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SCHOOL OF PAINTING.
448 Royal Academy.--Gallery of Greenwich Hospital. [May, “ sweet Ann Page,” the merry wives, and trees or human visages, or such a daub of several of the other characters, breathe upseemly colouring—a mere chaotic mass from the canvas. It is beyond question one of pink and yellow. of the most perfect illustrations of the subject that has ever been produced. The cos
193. Cain. G. J. L. Noble. A montumes, the interior, and all the slightest details of the picture, are painted with an ac
strously gigantic figure, only fit to be reprecuracy and effect quite of the highest order.
sented with effect in a room of unusually The picture is very properly placed in the large dimensions, which would admit of a
distant view. It is miserable judgment to most conspicuous and favourable situation in the room.
exhibit a colossal figure in a small room, as
is here the case. 162. Caligula's Palace and Bridge. J.M. Turner, R.A.—This is a bold specimen of
241. An Alligator attacking a Bullock, Turner's peculiar genius. The design is by W. Daniell, R. A. is a bold and spirited gorgeously imposing, and full of wild and production. The ferocious tenacity of the poetic daring. The picture conveys to the
ove, and the apparent agony of the other, mind the idea of immeasurable distance, as
are powerfully depicted. The scene is on the eye looks through the misty atinosphere
the margin of a river in the island of Ceyof the artist into unfathomable space. The
lon. The colouring is extremely vivid, and
well suited to oriental scenery. frowning ruins of the mouldering walls enveloped in mist, and the rays of the morn
258. Domestic Affliction, by W. E. West, ing sun darting through the mural inter
is the representatiou of melancholy madness, stices, with the russet trees in the fore
the victim of which is a fine and interesting ground, and the azure misty skies in the fencale, whose relatives and friends are grouped distance, present a splendid specimen of around, exhibiting countenances full of symcreative genius. Although we are ready to
pathy and melancholy interest. The comadmit Turner to be one of the most poetical position is replete with feeling, delicacy,
and spirit. of landscape painters, at the same time, without aspiring to superior critical preten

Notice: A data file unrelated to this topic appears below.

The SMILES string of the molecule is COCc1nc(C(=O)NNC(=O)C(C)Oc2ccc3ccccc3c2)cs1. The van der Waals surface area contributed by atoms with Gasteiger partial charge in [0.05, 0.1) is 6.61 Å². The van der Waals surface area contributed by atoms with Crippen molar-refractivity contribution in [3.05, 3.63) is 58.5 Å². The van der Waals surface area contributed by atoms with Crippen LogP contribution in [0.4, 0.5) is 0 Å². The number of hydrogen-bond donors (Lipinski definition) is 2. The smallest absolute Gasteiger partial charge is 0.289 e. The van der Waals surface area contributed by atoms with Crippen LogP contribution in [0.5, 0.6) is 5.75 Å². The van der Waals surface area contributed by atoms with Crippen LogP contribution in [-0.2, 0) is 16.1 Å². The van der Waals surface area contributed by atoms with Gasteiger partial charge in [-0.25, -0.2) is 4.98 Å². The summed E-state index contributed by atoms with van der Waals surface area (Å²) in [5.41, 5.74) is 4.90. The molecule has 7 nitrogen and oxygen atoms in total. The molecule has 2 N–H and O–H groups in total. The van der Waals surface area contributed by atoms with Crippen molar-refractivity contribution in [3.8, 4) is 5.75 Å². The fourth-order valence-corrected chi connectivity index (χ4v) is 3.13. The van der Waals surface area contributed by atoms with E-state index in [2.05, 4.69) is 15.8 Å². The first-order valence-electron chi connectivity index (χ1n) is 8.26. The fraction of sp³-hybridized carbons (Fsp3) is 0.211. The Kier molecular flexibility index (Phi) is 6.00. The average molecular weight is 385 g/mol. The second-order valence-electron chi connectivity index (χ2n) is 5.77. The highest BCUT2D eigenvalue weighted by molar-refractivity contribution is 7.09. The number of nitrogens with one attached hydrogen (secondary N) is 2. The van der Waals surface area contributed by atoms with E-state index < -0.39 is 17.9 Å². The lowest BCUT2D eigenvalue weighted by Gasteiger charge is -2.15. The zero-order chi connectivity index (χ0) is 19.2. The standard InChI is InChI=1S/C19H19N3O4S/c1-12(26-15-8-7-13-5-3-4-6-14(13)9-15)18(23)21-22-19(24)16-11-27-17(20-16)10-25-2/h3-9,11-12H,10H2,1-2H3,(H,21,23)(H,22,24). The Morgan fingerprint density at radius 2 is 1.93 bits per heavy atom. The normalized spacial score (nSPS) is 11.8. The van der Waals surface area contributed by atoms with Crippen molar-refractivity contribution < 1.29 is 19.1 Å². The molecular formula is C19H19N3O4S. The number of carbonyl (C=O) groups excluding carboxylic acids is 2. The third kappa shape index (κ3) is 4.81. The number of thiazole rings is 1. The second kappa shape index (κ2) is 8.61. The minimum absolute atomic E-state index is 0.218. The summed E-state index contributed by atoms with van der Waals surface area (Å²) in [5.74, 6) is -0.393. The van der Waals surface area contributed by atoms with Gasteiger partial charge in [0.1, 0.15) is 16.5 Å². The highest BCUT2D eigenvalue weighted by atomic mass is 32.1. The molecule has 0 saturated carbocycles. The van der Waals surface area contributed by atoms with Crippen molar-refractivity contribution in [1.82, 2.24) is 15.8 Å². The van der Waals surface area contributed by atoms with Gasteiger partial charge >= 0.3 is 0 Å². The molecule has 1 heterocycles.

ANTE-ROOM. sions, we believe that he frequently, perhaps
The Golden Age, by Danby, is a from mere wantonness of genius, oversteps perfect scene of enchantment. Nature ap. the sober modesty of nature, and even out. pears in the most lovely and captivating garb rages the acknowledged principles of art. He that the imagination can conceive. The appears sometimes to mystify the subject poets of old never exceeded it in description. hy an erratic wildness of colouring, and, with All is beauty, serenity, and delight. Soft a fullness of pencil, to introduce dabs of verdure, unruffled lakes, shady groves, and light and shade, that seem to set the woodland nymphs, with gold and azure tints rules of criticism and the laws of nature at of the softest hue, convey the beau-ideal of defiance.
the poet's golden age, and make us sigh at 168. The Angel releasing Peter from the reflection of that happy period having Prison. W. Hilton, R.A.—Ă magnificent for ever fled. picture, executed on a large scale. The de- 356. Landscape, at twilight, by Westall, siga is taken from Acts xii. The figure of is full of rustic nature, and is worthy of the the angel is nut perhaps to be conipared best productions of Claude. The cattle in with many productions of the Italian mas- the foreground are cleverly executed. ters; but the sleeping guards and the opeu
(To be continued.) ing iron gates, which are less the objects of creative genius, are evidence of Hilton's skill as a judicious and skilful artist.
The Gallery of Greenwich Hospital ; com169. The View of Salislury Cathedral, prising Portraits of celebrated Naval Comby J. Constable, R. A. appears to have been manders, and Views of their most memortaken immediately after a suow.storm, al- able Actions ; illustrated with liographical though the artist professes to have embodied and historical Memoirs ly Edward Hawke on canvas the description of a scene from Lockyer, Esq. F.R.S. F.S.A. one of the Thomson's Summer, when “a_glittering Commissioners of the Institution. robe of joy invests the fields.” The nume- The Royal Hospital at Greenwich is well rous patches of dead white, intended for the
calculated to inspire the most exalted emolights of the picture, or perhaps for drops tions; not so much from the beauty of its of rain after a shower, have all the chilling design and the splendour of its lufty domes, coldness of a winter's morn.
eminent as these undoubtedly are, as from 178. · The Vision of Medea, by J. M. the benevolence of its objects, and the inTurper, presents a mixture of bold genius teresting groups of veterans, to be seen aud monstrous absurdity. The awful legend reposing under its protection in the evening of the burning palace, into which Medea's of their days, after many a well-fought battwin offspring are thrown, is poetically con- tle. These patriotic emotious, which canceived ; but no mortal ever beheld such not fail to strike every casual visitor, are